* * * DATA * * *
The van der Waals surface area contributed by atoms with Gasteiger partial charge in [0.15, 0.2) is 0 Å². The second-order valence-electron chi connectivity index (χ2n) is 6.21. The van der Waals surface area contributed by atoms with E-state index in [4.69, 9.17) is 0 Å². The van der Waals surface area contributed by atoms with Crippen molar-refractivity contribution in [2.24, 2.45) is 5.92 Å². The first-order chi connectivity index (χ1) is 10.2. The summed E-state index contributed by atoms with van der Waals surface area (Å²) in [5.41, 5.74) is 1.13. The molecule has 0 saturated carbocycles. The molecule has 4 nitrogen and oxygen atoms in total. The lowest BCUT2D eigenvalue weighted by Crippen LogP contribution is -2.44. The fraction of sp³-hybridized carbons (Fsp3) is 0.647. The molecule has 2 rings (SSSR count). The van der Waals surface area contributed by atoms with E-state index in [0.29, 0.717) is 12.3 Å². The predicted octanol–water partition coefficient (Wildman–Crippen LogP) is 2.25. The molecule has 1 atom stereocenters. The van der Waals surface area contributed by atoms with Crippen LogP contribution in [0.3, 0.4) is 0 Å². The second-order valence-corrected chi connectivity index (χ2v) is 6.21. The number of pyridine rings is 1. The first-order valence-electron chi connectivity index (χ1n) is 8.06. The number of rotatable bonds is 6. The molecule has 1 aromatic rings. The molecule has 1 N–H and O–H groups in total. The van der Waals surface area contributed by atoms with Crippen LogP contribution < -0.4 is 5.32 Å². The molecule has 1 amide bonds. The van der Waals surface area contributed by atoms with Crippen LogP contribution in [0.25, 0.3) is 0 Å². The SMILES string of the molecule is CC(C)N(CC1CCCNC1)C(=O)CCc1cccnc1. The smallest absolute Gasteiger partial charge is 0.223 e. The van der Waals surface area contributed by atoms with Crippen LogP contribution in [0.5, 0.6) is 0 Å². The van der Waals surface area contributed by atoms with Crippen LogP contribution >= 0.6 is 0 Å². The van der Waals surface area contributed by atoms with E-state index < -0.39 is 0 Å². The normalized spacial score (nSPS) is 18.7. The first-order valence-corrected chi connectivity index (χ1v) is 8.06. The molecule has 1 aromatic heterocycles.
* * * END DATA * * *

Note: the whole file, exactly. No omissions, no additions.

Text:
The van der Waals surface area contributed by atoms with Gasteiger partial charge in [0.15, 0.2) is 0 Å². The second-order valence-electron chi connectivity index (χ2n) is 6.21. The van der Waals surface area contributed by atoms with E-state index in [4.69, 9.17) is 0 Å². The van der Waals surface area contributed by atoms with Crippen molar-refractivity contribution in [2.24, 2.45) is 5.92 Å². The first-order chi connectivity index (χ1) is 10.2. The summed E-state index contributed by atoms with van der Waals surface area (Å²) in [5.41, 5.74) is 1.13. The molecule has 0 saturated carbocycles. The molecule has 4 nitrogen and oxygen atoms in total. The lowest BCUT2D eigenvalue weighted by Crippen LogP contribution is -2.44. The fraction of sp³-hybridized carbons (Fsp3) is 0.647. The molecule has 2 rings (SSSR count). The van der Waals surface area contributed by atoms with E-state index in [0.29, 0.717) is 12.3 Å². The predicted octanol–water partition coefficient (Wildman–Crippen LogP) is 2.25. The molecule has 1 atom stereocenters. The van der Waals surface area contributed by atoms with Crippen LogP contribution in [0.3, 0.4) is 0 Å². The second-order valence-corrected chi connectivity index (χ2v) is 6.21. The number of pyridine rings is 1. The first-order valence-electron chi connectivity index (χ1n) is 8.06. The number of rotatable bonds is 6. The molecule has 1 aromatic rings. The molecule has 1 N–H and O–H groups in total. The van der Waals surface area contributed by atoms with Crippen LogP contribution < -0.4 is 5.32 Å². The molecule has 1 amide bonds. The van der Waals surface area contributed by atoms with Crippen LogP contribution in [0.25, 0.3) is 0 Å². The SMILES string of the molecule is CC(C)N(CC1CCCNC1)C(=O)CCc1cccnc1. The smallest absolute Gasteiger partial charge is 0.223 e. The van der Waals surface area contributed by atoms with Crippen LogP contribution in [0.5, 0.6) is 0 Å². The van der Waals surface area contributed by atoms with Crippen LogP contribution >= 0.6 is 0 Å². The van der Waals surface area contributed by atoms with E-state index < -0.39 is 0 Å². The normalized spacial score (nSPS) is 18.7. The first-order valence-corrected chi connectivity index (χ1v) is 8.06. The molecule has 1 aromatic heterocycles.